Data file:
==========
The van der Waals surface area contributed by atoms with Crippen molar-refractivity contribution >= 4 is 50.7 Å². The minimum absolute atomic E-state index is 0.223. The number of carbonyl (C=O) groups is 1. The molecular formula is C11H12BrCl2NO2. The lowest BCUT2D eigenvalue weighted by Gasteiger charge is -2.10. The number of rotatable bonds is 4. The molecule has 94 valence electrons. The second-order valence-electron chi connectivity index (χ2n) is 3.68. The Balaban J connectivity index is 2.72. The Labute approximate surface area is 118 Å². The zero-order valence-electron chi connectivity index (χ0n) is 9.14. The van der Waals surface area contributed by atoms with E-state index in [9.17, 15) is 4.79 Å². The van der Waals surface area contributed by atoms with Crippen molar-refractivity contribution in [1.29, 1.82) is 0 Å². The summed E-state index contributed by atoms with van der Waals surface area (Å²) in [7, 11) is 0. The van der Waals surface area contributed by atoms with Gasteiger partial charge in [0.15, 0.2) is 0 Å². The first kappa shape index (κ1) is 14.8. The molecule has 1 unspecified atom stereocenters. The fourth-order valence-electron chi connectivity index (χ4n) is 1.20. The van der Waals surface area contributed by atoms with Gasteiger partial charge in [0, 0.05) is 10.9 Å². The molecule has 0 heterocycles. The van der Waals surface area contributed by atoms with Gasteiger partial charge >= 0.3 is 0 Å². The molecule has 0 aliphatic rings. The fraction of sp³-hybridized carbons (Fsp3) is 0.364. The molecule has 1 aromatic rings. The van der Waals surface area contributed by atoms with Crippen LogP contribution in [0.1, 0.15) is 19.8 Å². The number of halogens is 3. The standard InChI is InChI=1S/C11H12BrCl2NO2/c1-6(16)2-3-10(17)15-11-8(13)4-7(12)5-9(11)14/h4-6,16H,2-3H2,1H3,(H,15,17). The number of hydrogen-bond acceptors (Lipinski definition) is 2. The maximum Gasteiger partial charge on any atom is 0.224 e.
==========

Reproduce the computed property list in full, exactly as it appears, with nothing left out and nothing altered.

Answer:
The van der Waals surface area contributed by atoms with Crippen molar-refractivity contribution >= 4 is 50.7 Å². The minimum absolute atomic E-state index is 0.223. The number of carbonyl (C=O) groups is 1. The molecular formula is C11H12BrCl2NO2. The lowest BCUT2D eigenvalue weighted by Gasteiger charge is -2.10. The number of rotatable bonds is 4. The molecule has 94 valence electrons. The second-order valence-electron chi connectivity index (χ2n) is 3.68. The Balaban J connectivity index is 2.72. The Labute approximate surface area is 118 Å². The zero-order valence-electron chi connectivity index (χ0n) is 9.14. The van der Waals surface area contributed by atoms with E-state index in [9.17, 15) is 4.79 Å². The van der Waals surface area contributed by atoms with Crippen molar-refractivity contribution in [1.29, 1.82) is 0 Å². The summed E-state index contributed by atoms with van der Waals surface area (Å²) in [7, 11) is 0. The van der Waals surface area contributed by atoms with Gasteiger partial charge in [0.15, 0.2) is 0 Å². The first kappa shape index (κ1) is 14.8. The molecule has 1 unspecified atom stereocenters. The fourth-order valence-electron chi connectivity index (χ4n) is 1.20. The van der Waals surface area contributed by atoms with Gasteiger partial charge in [0, 0.05) is 10.9 Å². The molecule has 0 heterocycles. The van der Waals surface area contributed by atoms with Gasteiger partial charge >= 0.3 is 0 Å². The molecule has 0 aliphatic rings. The fraction of sp³-hybridized carbons (Fsp3) is 0.364. The molecule has 1 aromatic rings. The van der Waals surface area contributed by atoms with Crippen LogP contribution in [0.1, 0.15) is 19.8 Å². The number of halogens is 3. The standard InChI is InChI=1S/C11H12BrCl2NO2/c1-6(16)2-3-10(17)15-11-8(13)4-7(12)5-9(11)14/h4-6,16H,2-3H2,1H3,(H,15,17). The number of hydrogen-bond acceptors (Lipinski definition) is 2. The maximum Gasteiger partial charge on any atom is 0.224 e.